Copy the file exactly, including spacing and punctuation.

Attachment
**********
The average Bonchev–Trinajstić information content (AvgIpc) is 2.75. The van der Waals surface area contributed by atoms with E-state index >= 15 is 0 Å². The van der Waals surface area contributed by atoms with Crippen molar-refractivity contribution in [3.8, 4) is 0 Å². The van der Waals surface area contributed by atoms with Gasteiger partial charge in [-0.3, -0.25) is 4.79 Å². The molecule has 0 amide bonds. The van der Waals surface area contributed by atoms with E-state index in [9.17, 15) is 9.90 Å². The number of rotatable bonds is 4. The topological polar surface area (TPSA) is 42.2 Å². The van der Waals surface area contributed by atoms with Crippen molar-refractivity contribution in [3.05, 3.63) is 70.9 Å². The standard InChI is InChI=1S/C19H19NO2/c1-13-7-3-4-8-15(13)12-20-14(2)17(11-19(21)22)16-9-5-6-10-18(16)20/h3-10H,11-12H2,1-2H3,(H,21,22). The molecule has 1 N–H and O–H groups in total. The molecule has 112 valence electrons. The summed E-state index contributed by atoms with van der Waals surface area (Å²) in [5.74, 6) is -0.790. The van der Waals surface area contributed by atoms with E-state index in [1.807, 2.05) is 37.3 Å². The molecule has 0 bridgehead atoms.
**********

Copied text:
The average Bonchev–Trinajstić information content (AvgIpc) is 2.75. The van der Waals surface area contributed by atoms with E-state index >= 15 is 0 Å². The van der Waals surface area contributed by atoms with Crippen molar-refractivity contribution in [3.8, 4) is 0 Å². The van der Waals surface area contributed by atoms with Gasteiger partial charge in [-0.3, -0.25) is 4.79 Å². The molecule has 0 amide bonds. The van der Waals surface area contributed by atoms with E-state index in [9.17, 15) is 9.90 Å². The number of rotatable bonds is 4. The topological polar surface area (TPSA) is 42.2 Å². The van der Waals surface area contributed by atoms with Crippen molar-refractivity contribution in [3.05, 3.63) is 70.9 Å². The standard InChI is InChI=1S/C19H19NO2/c1-13-7-3-4-8-15(13)12-20-14(2)17(11-19(21)22)16-9-5-6-10-18(16)20/h3-10H,11-12H2,1-2H3,(H,21,22). The molecule has 1 N–H and O–H groups in total. The molecule has 112 valence electrons. The summed E-state index contributed by atoms with van der Waals surface area (Å²) in [5.74, 6) is -0.790. The van der Waals surface area contributed by atoms with E-state index in [1.807, 2.05) is 37.3 Å². The molecule has 0 bridgehead atoms.